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House Hunting in Chile: A Bright, Modern Villa in the Andes for $1.3 Million

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This modern six-bedroom house is on a residential street in Lo Barnechea, an upscale commune on the outskirts of the Santiago metropolitan region, in central Chile.

The 3,445-square-foot concrete house was built in 2005 on a terraced quarter-acre lot, with floor-to-ceiling windows designed to maximize views of the Andes mountain range from many of the rooms, as well as from the spacious patio and two-level garden.

The front entry hall leads to a door that opens to the patio and garden. An office with access to the garden is on the right, and the living room, dining room and kitchen are on the left. The living room, with Brazilian hardwood floors, is separated from the adjoining dining room by a few steps and a low stone wall with a fireplace. Both rooms look out to the garden, the L-shaped pool and the mountains beyond through floor-to-ceiling windows, as does the office. A half bath for guests is near the entrance.

The spacious kitchen — which opens onto a courtyard leading to the home’s three parking spaces, as well as to the entrance hall and a bright, airy passage to the dining room — has marble counters, a center island and an adjacent room for laundry and storage. Beyond the laundry room are two staff bedrooms and a staff bathroom.

An open wood staircase near the entrance ascends to the second floor, which has four bedrooms, each with mountain views. The main bedroom suite has a walk-in closet and doors to a terrace overlooking the garden. The other three bedrooms share two bathrooms.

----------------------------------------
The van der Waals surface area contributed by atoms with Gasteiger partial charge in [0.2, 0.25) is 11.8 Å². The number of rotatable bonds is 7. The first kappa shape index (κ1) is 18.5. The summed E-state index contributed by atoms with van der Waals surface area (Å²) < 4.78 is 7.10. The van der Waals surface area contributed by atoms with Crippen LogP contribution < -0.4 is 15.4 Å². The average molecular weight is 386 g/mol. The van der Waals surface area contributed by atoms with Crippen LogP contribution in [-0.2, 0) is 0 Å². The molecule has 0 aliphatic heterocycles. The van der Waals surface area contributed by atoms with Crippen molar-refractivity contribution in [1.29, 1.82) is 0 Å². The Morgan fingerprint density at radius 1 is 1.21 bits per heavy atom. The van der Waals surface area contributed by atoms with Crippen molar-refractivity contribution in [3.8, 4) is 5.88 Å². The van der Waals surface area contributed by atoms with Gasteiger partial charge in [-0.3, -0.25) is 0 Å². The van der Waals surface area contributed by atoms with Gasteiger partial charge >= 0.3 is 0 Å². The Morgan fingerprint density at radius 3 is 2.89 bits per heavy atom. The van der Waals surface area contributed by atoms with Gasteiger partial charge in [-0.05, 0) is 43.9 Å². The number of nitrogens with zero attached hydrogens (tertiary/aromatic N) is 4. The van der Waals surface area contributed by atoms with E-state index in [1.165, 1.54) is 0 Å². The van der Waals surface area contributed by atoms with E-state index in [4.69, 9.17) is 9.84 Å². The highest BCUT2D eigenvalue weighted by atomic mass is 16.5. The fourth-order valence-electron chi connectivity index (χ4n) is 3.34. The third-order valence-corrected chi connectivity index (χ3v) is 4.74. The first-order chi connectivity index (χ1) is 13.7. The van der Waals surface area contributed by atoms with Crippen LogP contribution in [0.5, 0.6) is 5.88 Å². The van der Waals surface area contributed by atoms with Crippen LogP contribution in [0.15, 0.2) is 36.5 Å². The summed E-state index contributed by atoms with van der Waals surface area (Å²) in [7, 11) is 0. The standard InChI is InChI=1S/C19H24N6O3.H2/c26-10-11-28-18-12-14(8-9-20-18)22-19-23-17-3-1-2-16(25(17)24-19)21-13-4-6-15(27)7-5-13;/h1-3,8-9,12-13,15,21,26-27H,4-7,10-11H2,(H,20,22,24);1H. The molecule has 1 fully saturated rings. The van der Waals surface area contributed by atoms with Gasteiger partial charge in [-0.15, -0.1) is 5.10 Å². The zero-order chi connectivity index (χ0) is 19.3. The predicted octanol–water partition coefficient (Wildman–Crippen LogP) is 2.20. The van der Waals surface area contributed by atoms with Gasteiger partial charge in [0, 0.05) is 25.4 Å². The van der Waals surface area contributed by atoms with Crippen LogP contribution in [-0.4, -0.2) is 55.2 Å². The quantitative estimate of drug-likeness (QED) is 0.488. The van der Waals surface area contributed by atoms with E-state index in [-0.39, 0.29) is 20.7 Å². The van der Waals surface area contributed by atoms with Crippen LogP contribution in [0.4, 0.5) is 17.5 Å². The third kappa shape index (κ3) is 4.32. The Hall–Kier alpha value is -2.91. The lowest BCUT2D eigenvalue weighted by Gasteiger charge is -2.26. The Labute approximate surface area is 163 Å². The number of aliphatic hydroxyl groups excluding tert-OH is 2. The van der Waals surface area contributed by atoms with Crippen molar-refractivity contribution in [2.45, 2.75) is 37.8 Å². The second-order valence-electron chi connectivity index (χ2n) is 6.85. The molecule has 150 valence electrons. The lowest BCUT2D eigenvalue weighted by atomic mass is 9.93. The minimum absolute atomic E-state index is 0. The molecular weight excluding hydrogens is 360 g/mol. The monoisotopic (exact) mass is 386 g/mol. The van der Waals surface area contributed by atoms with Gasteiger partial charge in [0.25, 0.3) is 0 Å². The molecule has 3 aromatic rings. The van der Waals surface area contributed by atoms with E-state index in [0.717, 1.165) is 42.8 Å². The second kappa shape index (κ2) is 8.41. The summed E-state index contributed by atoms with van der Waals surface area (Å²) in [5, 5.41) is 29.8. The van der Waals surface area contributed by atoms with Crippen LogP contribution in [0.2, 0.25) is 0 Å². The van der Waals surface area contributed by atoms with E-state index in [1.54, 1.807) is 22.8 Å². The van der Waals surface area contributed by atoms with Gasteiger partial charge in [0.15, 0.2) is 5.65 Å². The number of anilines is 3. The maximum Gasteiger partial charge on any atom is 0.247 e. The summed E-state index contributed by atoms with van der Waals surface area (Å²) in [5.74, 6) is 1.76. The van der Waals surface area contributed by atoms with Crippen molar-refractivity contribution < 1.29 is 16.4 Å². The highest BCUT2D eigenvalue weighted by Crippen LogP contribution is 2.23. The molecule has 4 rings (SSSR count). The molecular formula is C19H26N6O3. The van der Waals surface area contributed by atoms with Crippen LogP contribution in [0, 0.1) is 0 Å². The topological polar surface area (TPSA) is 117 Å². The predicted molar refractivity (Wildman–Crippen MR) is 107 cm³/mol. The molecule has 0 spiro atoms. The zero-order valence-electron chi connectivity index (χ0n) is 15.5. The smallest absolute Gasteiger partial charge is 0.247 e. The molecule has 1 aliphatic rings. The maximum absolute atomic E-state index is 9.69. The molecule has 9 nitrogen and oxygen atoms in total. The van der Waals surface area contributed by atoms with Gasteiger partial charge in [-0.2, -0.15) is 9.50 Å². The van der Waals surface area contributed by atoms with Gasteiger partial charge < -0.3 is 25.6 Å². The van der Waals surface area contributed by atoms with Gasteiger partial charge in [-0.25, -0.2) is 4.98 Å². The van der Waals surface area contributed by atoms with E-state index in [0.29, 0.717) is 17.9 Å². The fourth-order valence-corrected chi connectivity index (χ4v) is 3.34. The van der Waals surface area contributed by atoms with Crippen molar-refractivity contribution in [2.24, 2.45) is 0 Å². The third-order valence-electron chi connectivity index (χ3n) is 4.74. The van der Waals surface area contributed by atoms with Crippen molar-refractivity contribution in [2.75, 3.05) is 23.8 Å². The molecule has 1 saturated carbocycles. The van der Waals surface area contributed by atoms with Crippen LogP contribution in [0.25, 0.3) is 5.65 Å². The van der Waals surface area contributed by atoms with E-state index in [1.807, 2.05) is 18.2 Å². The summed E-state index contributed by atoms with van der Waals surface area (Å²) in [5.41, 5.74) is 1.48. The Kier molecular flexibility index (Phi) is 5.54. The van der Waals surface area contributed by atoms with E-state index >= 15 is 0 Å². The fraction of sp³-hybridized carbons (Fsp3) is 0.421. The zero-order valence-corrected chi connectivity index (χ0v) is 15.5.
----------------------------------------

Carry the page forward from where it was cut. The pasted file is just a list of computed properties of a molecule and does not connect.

The house has a security system and radiant heating. Stepping down from the covered rear patio, the landscaped garden has a flat lawn, and the pool occupies the property’s third and lowest tier.

Santiago, Chile’s capital and largest city, with about 6.7 million residents, sits in a valley surrounded by the Andes and the Chilean Coast Range. The Lo Barnechea commune, in the northeast corner of the city, sits at the feet of the Andes and offers skiing, horseback riding, and hiking at Cerro del Medio Park. Arturo Merino Benítez International Airport is about 25 miles west.

Chile’s residential real estate market has seen years of steady growth stall recently, first with a wave of protests over inequality that turned violent in late 2019, then with the coronavirus pandemic.

Yuval Ben Haym, the regional director of RE/MAX Chile, said Chile is now in the midst of a buyer’s market. Citing RE/MAX data, he estimated that prices across Santiago have fallen about of 3 to 4 percent since early 2019, though he noted that a government stimulus allowing buyers to tap pensions for real estate purchases has helped stabilize the market.

Developers of new homes are lowering prices to compete for buyers as a result of the pandemic, which halted construction for months, he said: “Developers need speed of sales to be profitable as they have high-interest loans.”